Prime Minister Nuri al-Maliki insisted Tuesday that Kirkuk had an Iraqi identity during a cabinet meet boycotted by Kurdish ministers whose autonomous region lays claim to the disputed city.
The meeting, the first of its kind to be held in the oil-rich and ethnically mixed northern city, came amid chilly ties between the central government and Kurdish authorities who are grappling with several unresolved issues.
“Kirkuk is special. It is special because it is a microcosm of Iraq,” Maliki told ministers in a televised portion of the meeting. “In the truest meaning of the word, its identity is Iraqi.”
“Its communities are Iraq: Kurd, Arab and Turkman; Shiite, Sunni and Christian.”
He added that, “this province will stay in this political, social and economic situation.”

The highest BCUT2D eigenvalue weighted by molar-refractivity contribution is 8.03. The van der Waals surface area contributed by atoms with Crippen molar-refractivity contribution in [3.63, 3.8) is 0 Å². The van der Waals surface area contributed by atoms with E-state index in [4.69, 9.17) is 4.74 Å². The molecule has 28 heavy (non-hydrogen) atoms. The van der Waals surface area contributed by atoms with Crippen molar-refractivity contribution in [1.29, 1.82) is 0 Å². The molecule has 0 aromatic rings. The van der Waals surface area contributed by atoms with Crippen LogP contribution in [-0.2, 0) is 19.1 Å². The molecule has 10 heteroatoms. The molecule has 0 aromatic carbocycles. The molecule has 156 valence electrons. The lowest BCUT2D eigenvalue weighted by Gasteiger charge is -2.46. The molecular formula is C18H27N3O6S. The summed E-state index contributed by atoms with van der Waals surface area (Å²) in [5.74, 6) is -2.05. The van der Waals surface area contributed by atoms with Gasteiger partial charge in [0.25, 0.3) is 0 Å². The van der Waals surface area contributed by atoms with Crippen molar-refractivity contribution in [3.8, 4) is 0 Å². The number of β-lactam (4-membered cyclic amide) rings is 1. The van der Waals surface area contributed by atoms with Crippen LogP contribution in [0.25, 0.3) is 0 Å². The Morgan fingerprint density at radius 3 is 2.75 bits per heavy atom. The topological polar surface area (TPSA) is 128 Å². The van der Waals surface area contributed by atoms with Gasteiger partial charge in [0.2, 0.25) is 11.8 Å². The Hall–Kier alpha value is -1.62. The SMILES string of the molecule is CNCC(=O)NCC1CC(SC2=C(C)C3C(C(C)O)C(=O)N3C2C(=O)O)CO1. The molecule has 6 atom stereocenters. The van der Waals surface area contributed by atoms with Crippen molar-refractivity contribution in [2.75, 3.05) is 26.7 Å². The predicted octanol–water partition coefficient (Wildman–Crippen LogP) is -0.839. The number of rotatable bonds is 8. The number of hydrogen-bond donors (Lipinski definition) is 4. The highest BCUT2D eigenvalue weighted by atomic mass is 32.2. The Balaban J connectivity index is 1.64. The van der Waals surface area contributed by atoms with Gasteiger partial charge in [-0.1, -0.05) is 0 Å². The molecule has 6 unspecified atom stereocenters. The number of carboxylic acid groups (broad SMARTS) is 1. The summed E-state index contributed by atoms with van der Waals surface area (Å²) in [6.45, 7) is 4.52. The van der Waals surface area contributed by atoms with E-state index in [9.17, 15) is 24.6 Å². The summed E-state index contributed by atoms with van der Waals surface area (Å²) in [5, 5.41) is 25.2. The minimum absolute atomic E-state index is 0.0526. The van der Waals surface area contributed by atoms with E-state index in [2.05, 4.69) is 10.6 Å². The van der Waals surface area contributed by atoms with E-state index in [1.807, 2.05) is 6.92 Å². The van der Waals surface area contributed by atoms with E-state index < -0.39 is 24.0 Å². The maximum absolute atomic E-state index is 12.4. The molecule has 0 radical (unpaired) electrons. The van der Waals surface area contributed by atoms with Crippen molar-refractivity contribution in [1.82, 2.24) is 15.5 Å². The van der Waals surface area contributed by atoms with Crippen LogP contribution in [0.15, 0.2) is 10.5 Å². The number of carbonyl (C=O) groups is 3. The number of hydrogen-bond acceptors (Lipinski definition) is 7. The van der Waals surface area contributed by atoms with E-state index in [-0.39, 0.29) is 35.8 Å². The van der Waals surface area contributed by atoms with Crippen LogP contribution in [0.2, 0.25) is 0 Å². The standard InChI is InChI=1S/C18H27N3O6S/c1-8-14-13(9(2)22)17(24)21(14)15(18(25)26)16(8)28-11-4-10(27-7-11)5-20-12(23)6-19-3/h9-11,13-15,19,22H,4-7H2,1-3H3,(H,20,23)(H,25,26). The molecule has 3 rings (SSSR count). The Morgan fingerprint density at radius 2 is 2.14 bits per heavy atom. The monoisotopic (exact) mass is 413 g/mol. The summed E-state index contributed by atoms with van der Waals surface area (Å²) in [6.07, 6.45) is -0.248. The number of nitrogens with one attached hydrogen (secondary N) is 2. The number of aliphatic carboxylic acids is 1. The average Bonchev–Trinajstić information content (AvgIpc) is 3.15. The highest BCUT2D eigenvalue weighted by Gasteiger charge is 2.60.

Maliki’s remarks pointed to his opposition to allowing Kirkuk to be incorporated into Kurdistan’s three-province northern region as Kurdish officials have called for and Baghdad has opposed.
Diplomats and analysts persistently point to the unresolved row as one of the biggest obstacles to Iraq’s long-term stability.
No Kurdish cabinet ministers attended the meeting, apparently having been asked to stay away by the Kurdish regional government, according to two officials, one from the central government and the other Kurdish, who spoke on condition of anonymity because of the sensitivity of the subject.
There are several other ongoing disputes between the central government and Kurdish authorities, notably over oil revenues and the Kurds’ refusal to hand over Vice President Tareq al-Hashemi, who is accused by Baghdad of running death squads, accusations Hashemi says are politically-motivated.
Kurdish regional president Massud Barzani has also been critical of Maliki in recent weeks, repeatedly voicing concern over the prime minister’s alleged centralisation of power.